Dismiss Notice
Join Physics Forums Today!
The friendliest, high quality science and math community on the planet! Everyone who loves science is here!

Why only Closed Forms Matter in DeRham Cohomology?

  1. Sep 16, 2014 #1

    WWGD

    User Avatar
    Science Advisor
    Gold Member

    Hi All,

    One gets homological/topological information (DeRham cohomology ) from a manifold by forming the algebraic quotients

    H^Dr (n):= (Closed n-Forms)/(Exact n- Forms)

    Why do we care only about closed forms ? I imagine we can use DeRham's theorem that gives us a specific isomorphism with Singular Homology to see why, but I cannot see an answer off-hand?
     
  2. jcsd
  3. Sep 16, 2014 #2

    lavinia

    User Avatar
    Science Advisor
    Gold Member

    We do not care only about closed forms. But closed forms modulo exact forms give you the chronology with real coefficients. The key is Stokes Theorem.
     
  4. Sep 16, 2014 #3

    WWGD

    User Avatar
    Science Advisor
    Gold Member

    Well yes, but that seems to beg the question ( and I think I am using that expression correctly here). Why is it that the quotient gives you information ; why is it that non-closed forms give you no information?
     
  5. Sep 17, 2014 #4
    To give an example, if you have a divergence-free vector field, then to find the line integral around some loop, you can choose any surface you want and integrate the curl vector field over that. Gives you independence of the surface. So, it's a higher-dimensional version of that.

    As to why it gives topological information, that's the universal coefficient theorem, which basically says homology and cohomology are two sides of the same coin. The example I gave is illustrating the fact that the Kronecker pairing is well defined on homology (cocycle evaluates to the same thing in a well-defined way on homology, not just on the chain-level), and that's what's involved in the universal coefficient theorem.

    So, when you mod out by exact forms, you are making the Kronecker pairing well-defined, so that you get something that's sort of dual to homology, which is the more geometrically meaningful thing, for which we understand why it should be a topological invariant. You could say the same for singular cohomology, as well as De Rham. At least, that's the way I see it.
     
  6. Sep 17, 2014 #5

    lavinia

    User Avatar
    Science Advisor
    Gold Member

    I guess I don't understand your question. De Rham's theorem proves that de Rham cohomology is isomorphic to singular cohomology with real coefficients. Are you asking how the proof works?

    A non closed form will not take on the same value ,in general, on homologous smooth cycles. Therefore such a form is not in the dual space to the singular homology. A closed form is. Two closed forms that differ by an exterior derivative will take on the same value on homologous cycles. Taking the quotient identifies them which is right because their values are the same on smooth cycles.

    But I feel that I am still begging the question.

    A good example of a form that is not closed but is information packed is a connection one form on a circle bundle. Such a form is closed only if the connection is flat.
     
    Last edited: Sep 17, 2014
  7. Sep 17, 2014 #6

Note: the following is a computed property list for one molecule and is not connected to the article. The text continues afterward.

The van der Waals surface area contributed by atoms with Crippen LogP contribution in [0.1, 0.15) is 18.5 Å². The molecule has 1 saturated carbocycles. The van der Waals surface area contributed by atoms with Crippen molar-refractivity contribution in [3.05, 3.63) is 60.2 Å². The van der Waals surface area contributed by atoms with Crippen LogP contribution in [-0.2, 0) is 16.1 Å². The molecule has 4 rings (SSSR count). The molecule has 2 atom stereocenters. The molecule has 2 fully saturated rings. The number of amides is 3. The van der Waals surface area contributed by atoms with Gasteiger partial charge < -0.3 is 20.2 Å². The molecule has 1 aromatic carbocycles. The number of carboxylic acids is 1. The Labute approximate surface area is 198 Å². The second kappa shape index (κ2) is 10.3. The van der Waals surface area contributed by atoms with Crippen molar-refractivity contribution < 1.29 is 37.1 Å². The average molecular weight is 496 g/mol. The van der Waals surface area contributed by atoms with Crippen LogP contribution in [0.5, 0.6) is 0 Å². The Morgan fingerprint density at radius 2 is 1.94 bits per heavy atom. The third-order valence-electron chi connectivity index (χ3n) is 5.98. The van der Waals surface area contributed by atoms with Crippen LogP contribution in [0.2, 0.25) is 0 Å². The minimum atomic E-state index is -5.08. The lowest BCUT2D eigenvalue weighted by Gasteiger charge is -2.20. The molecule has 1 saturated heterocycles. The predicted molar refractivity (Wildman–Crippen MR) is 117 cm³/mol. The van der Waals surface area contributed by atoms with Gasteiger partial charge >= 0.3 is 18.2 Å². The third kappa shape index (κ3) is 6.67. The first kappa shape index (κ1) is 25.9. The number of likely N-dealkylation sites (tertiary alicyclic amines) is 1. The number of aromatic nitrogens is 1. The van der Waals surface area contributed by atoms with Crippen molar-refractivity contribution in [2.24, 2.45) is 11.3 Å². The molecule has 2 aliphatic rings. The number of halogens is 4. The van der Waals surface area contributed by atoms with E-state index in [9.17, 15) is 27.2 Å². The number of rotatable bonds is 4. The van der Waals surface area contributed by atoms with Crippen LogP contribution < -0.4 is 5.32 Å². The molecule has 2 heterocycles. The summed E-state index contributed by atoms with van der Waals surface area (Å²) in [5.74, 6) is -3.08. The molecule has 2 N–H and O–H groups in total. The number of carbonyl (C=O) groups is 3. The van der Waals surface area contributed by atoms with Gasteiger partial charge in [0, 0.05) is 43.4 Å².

WWGD

    User Avatar
    Science Advisor
    Gold Member

    Thanks, Lavinia, Homeo; I guess it is up to me now to read the DeRham proof and your answers more carefully before asking a new question.
     
  8. Sep 17, 2014 #7
    It might help to revisit where exactly the definition for de Rham cohomology comes from. Basically the idea is given a smooth manifold M we can look at the space Kq of differential q-forms and notice that the exterior derivative gives a map d:Kq→Kq+1 that satisfies d2 = 0. This means we have a cochain complex associated to each manifold and so with a little work it makes sense to call the homology of this cochain complex the (de Rham) cohomology of M; that is, the de Rham cohomology is closed forms modulo exact forms. My hunch is that this is all pretty unsatisfying, but on a formal level at least it explains why closed forms come in.

    Now to understand the topological information this provides it is probably best to pay attention to integration and the de Rham isomorphism, as others in the thread have suggested. Try working some examples, especially in the small dimensional cases where we can actually draw the manifold, to get some intuition on exactly what topological features de Rham cohomology captures. If you want a textbook that covers this kind of stuff in detail, then Bott and Tu is a great choice.

    Lastly since you seem to be asking why pay attention to only closed q-forms (modulo exact forms) instead of all q-forms, the answer partially comes down to computability. The (co)chain complexes arising in our definitions for the (co)homology of a space often contain lots of topological information. Problem is these things are enormous and pretty much impossible to compute with. Passing to (co)homology provides a major advantage since things get smaller and more manageable and we also pick up some formal rules for computing (like excision, long-exact sequence of a pair, etc) which are tremendously helpful.
     
    Last edited: Sep 17, 2014
  9. Sep 17, 2014 #8

    lavinia

    User Avatar
    Science Advisor
    Gold Member

    I strongly suggest the beautiful proof in Singer and Thorpe.
     
Know someone interested in this topic? Share this thread via Reddit, Google+, Twitter, or Facebook




Similar Discussions: Why only Closed Forms Matter in DeRham Cohomology?
Loading...